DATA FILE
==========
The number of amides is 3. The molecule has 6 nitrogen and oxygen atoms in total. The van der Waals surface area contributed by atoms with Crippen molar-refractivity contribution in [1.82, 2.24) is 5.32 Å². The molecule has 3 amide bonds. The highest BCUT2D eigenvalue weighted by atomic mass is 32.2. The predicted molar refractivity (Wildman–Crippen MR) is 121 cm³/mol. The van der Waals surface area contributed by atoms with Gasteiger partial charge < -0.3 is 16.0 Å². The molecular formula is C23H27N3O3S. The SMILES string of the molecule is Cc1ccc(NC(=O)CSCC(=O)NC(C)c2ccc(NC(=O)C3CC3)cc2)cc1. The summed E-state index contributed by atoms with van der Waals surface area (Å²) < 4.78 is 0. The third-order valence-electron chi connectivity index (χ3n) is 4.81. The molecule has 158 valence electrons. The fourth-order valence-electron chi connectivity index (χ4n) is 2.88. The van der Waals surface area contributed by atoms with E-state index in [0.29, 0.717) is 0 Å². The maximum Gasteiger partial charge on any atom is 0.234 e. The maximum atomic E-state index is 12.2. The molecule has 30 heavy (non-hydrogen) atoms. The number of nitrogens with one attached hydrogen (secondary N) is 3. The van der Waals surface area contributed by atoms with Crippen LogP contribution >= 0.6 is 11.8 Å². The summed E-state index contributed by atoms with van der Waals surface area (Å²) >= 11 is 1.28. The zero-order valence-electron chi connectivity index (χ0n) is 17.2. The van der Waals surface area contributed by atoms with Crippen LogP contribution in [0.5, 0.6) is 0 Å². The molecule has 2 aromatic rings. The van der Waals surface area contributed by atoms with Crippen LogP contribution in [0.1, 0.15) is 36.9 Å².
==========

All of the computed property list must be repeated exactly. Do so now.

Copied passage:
The number of amides is 3. The molecule has 6 nitrogen and oxygen atoms in total. The van der Waals surface area contributed by atoms with Crippen molar-refractivity contribution in [1.82, 2.24) is 5.32 Å². The molecule has 3 amide bonds. The highest BCUT2D eigenvalue weighted by atomic mass is 32.2. The predicted molar refractivity (Wildman–Crippen MR) is 121 cm³/mol. The van der Waals surface area contributed by atoms with Gasteiger partial charge < -0.3 is 16.0 Å². The molecular formula is C23H27N3O3S. The SMILES string of the molecule is Cc1ccc(NC(=O)CSCC(=O)NC(C)c2ccc(NC(=O)C3CC3)cc2)cc1. The summed E-state index contributed by atoms with van der Waals surface area (Å²) < 4.78 is 0. The third-order valence-electron chi connectivity index (χ3n) is 4.81. The molecule has 158 valence electrons. The fourth-order valence-electron chi connectivity index (χ4n) is 2.88. The van der Waals surface area contributed by atoms with E-state index in [0.29, 0.717) is 0 Å². The maximum Gasteiger partial charge on any atom is 0.234 e. The maximum atomic E-state index is 12.2. The molecule has 30 heavy (non-hydrogen) atoms. The number of nitrogens with one attached hydrogen (secondary N) is 3. The van der Waals surface area contributed by atoms with Crippen LogP contribution >= 0.6 is 11.8 Å². The summed E-state index contributed by atoms with van der Waals surface area (Å²) >= 11 is 1.28. The zero-order valence-electron chi connectivity index (χ0n) is 17.2. The van der Waals surface area contributed by atoms with Crippen LogP contribution in [0.5, 0.6) is 0 Å². The molecule has 2 aromatic rings. The van der Waals surface area contributed by atoms with Crippen LogP contribution in [0.1, 0.15) is 36.9 Å².